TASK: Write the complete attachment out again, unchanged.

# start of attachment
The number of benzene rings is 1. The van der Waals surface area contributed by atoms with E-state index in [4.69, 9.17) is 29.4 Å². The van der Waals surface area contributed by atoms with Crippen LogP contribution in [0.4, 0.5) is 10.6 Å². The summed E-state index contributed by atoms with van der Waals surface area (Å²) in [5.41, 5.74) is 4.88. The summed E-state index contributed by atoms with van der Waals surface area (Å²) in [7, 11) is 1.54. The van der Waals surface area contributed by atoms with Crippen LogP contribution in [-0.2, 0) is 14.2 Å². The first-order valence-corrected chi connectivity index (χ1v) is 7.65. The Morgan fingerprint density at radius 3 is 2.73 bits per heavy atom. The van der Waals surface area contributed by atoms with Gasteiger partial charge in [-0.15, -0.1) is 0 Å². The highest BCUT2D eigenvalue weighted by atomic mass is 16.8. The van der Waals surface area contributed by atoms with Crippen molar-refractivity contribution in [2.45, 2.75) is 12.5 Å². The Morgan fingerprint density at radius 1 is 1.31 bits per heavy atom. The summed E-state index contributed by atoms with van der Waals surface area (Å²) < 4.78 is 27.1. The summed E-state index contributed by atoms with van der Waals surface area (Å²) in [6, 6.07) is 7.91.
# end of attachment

The number of benzene rings is 1. The van der Waals surface area contributed by atoms with E-state index in [4.69, 9.17) is 29.4 Å². The van der Waals surface area contributed by atoms with Crippen LogP contribution in [0.4, 0.5) is 10.6 Å². The summed E-state index contributed by atoms with van der Waals surface area (Å²) in [5.41, 5.74) is 4.88. The summed E-state index contributed by atoms with van der Waals surface area (Å²) in [7, 11) is 1.54. The van der Waals surface area contributed by atoms with Crippen LogP contribution in [-0.2, 0) is 14.2 Å². The first-order valence-corrected chi connectivity index (χ1v) is 7.65. The Morgan fingerprint density at radius 3 is 2.73 bits per heavy atom. The van der Waals surface area contributed by atoms with Gasteiger partial charge in [-0.15, -0.1) is 0 Å². The highest BCUT2D eigenvalue weighted by atomic mass is 16.8. The van der Waals surface area contributed by atoms with Crippen molar-refractivity contribution in [2.45, 2.75) is 12.5 Å². The Morgan fingerprint density at radius 1 is 1.31 bits per heavy atom. The summed E-state index contributed by atoms with van der Waals surface area (Å²) < 4.78 is 27.1. The summed E-state index contributed by atoms with van der Waals surface area (Å²) in [6, 6.07) is 7.91.